Repeat Drunk Driving Offenses: Longer Prison Terms or Better Treatment Programs?
New Mexico, a state known for its Native American culture and natural beauty, is also known as one of the states with the worst drunk driving records in the nation. New Mexico has been struggling with how to get a grip on the increasing problem of repeat drunk driving offenses. Some, including Governor Susana Martinez (R), believe that the best way to combat the growing population of repeat offenders is to increase penalties. This includes longer prison terms and seizure of the offenders’ vehicles.
Others, like Linda Atkinson, director of the DWI Resource Center in Albuquerque, believe that the best method is to use a frontend approach by providing adequately funded alcohol treatment programs. One thing is for sure: As tough economic times continue and states persist with their budget cuts, both methods face the hurdle of gaining approval of the state legislature.
Some Call Into Question New Mexico’s Repeat Drunk Driving Fatality Statistics
For the past 20 years, New Mexico’s fatal traffic accidents caused by repeat DUI offenders have been in the neighborhood of about 30 percent. Now, in just a two-year time span, the number has practically doubled to 58 percent. This leap in the numbers has caused some to question whether or not the research and statistical analysis have been done correctly.
Steven Flint, the one-time director of the state’s Traffic Safety Bureau (TSB) stated: “It sounds more like an artifact of how it’s being measured or whatever measurement tactics they’re using rather than something real.”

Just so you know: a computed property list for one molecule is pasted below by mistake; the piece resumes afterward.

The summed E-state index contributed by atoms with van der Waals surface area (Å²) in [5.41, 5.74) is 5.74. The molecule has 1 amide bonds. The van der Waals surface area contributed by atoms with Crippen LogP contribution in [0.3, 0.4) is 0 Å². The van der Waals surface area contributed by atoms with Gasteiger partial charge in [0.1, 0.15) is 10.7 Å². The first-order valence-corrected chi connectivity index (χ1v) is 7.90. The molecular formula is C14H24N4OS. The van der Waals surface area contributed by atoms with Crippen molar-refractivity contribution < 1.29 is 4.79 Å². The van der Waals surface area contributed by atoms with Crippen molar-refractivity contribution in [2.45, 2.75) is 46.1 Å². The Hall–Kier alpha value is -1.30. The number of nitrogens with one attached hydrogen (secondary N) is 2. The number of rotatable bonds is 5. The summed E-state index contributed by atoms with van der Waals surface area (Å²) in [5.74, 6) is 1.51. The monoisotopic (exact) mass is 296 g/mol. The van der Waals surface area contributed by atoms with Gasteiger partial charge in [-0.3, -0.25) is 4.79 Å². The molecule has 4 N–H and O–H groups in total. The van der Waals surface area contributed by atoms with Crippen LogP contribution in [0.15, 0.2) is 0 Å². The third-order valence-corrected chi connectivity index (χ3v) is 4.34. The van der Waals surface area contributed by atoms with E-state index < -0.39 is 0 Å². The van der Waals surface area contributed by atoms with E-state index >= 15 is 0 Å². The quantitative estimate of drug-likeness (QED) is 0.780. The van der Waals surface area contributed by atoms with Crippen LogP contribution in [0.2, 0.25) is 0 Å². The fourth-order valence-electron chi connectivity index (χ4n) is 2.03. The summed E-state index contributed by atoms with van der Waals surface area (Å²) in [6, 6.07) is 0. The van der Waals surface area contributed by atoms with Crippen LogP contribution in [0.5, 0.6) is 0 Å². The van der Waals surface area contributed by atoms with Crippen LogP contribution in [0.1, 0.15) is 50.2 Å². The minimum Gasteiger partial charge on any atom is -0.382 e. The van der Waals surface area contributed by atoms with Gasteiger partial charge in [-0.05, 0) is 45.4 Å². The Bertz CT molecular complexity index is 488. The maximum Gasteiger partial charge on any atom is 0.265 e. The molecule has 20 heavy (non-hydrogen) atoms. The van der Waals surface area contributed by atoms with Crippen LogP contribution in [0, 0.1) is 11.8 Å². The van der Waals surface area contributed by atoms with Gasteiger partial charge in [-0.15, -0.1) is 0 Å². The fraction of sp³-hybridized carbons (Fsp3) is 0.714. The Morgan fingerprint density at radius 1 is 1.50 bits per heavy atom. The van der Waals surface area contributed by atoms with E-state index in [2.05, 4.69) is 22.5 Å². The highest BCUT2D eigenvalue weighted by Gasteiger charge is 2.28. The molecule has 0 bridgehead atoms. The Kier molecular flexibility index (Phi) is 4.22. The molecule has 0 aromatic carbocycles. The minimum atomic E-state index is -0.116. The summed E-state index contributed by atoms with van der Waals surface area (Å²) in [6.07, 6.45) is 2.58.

Flint believes that because the numbers have been stable for so long, a true jump of such proportions is not possible. However, Mike Sandoval, the present director of the TSB, assures the media that all measures were taken to guarantee the validity of the statistics.
Funding for Treatment and Drug Courts Has Diminished
Others believe that the numbers are absolutely correct and say that it makes perfect sense that the rates of repeat DUI offenses causing deadly crashes have skyrocketed so rapidly in such a short period of time. The vice-chairman of the Senate Judiciary Committee explains, “The timeframe in which these numbers are going up correlates to the timeframe when the state was pulling back on drug and alcohol court funding and was pulling back on treatment.”
At the same time, a rep for the DWI Resource Center reports that increasing prison terms won’t help because the judges don’t currently enforce sentencing. The center believes that the present penalties are fine but that they can’t work if judges allow for minimum sentences and lawyers negotiate plea bargains and reduced jail time.
Do you think that treatment, drug courts, and enforcement of the current penalties would be enough to drive DUI death rates back down? Or do you think stricter sentences need to be put on the books? Tell us your opinion below.